Page:Southern Historical Society Papers volume 01.djvu/410
Southern Historical Society Papers.
The work will be found also of great historic value, as the Third Volume will embrace more especially the consideration of the diseases and accidents of armies, and such observations on the medical and surgical history of the Confederate army, as the author was able to make himself or to obtain from the Confederate medical officers.
The results of the investigations concerning the nature, relations and treatment of special diseases during the civil war of 1861-1865, will also be found under the appropriate divisions of each monograph, in three volumes, constituting the present series.
It may be obtained by addressing the author, Dr. Jos. Jones, box 1500, New Orleans.
Life of Chief Justice Chase. By J. W. Schuckers. New York: D. Appleton & Co.
As private secretary and intimate friend of Mr. Chase, Mr. Schuckers has brought to his task very full materials which he has woven into a deeply interesting story of the busy life of one of the ablest men this country has ever produced.
Always a leader in the party opposed to the rights of the South, Mr. Chase's record is one which we cannot, of course, endorse. But in his latter days he evinced towards our people a much more kindly spirit, and it is but just to say that his private character always stood fair, and that his correspondence, as presented in this book, evinces a purity of motive and a freedom from the bribery and corruption by which he was surrounded truly refreshing. The book is admirably gotten up, and very readable.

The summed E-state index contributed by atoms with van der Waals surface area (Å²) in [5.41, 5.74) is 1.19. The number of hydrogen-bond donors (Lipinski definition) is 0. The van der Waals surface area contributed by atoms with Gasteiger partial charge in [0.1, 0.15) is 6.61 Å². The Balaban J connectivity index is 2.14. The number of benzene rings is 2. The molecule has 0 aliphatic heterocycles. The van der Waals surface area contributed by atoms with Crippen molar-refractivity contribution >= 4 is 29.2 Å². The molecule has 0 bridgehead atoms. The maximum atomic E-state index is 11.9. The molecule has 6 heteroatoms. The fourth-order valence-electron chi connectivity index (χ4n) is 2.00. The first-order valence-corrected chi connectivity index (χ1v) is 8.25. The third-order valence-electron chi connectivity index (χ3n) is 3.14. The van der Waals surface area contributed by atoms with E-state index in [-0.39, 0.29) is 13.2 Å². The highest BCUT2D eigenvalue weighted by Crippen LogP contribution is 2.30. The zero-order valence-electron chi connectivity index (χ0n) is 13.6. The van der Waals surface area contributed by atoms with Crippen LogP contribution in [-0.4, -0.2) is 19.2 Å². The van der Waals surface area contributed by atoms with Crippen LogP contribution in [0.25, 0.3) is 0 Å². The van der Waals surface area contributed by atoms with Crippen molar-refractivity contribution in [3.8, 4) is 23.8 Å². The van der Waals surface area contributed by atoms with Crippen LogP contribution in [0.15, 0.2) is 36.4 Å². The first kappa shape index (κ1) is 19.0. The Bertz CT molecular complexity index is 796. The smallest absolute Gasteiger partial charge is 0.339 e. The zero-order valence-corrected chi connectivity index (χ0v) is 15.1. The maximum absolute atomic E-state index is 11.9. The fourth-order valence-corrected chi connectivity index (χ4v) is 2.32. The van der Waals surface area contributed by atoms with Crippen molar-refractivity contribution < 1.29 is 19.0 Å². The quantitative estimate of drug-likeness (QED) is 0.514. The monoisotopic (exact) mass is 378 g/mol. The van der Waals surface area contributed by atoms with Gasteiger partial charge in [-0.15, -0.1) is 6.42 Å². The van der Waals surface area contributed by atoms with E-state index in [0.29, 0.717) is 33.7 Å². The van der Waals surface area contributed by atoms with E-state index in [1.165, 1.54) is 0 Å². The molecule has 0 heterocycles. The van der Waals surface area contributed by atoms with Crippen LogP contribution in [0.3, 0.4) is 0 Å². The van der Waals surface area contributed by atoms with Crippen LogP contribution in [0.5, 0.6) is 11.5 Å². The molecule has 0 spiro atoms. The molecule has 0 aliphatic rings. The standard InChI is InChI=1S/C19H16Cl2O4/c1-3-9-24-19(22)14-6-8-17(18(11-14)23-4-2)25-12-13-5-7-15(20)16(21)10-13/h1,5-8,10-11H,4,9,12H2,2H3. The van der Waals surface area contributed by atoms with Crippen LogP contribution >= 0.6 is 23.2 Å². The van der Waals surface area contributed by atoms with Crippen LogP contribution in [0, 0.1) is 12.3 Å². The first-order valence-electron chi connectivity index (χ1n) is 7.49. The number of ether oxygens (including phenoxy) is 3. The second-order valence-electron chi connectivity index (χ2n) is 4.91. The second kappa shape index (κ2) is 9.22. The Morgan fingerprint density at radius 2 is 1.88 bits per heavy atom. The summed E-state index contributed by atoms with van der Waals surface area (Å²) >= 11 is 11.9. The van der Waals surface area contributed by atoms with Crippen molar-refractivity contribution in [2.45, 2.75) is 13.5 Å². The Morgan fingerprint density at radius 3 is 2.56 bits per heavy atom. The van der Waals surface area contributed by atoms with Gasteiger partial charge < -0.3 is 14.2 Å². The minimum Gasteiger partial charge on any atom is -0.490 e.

The Civil War in America. By John Wm. Draper, M. D., LL. D. New York: Harper & Brothers.
The publishers have kindly sent us (through West & Johnston, Richmond,) a copy of this work. We are thus enabled to place on our shelves three beautiful volumes, gotten up in the highest style of the book-maker's art, and "intended to be a history of the causes which led to the civil war, and of the events connected with it, considered not in a partisan but in a philosophical and impartial spirit." How far the learned author has succeeded in his avowed purpose is altogether another matter. Indeed it requires only a glance through these volumes to see that instead of writing in "a philosophical and impartial spirit," Dr. Draper is so bitter a "partisan," that it seems simply impossible for him to make accurate statements about even the most trivial matters.
We may take occasion to pay our respects to Dr. Draper more fully here after, and to show how his narration of the causes and events of the war is so colored by partisan prejudice as to render it utterly worthless as history.
From the publishers (Jos. H. Coates & Co., Philadelphia,) we have received the second volume of the translation of the History of the Civil War in America, by Comte de Paris.
From Geo. W. Harris, of Albemarle, The Confederate Soldier, by Rev. J. E. Edwards.
These books, and any others which may be sent us, shall have due notice.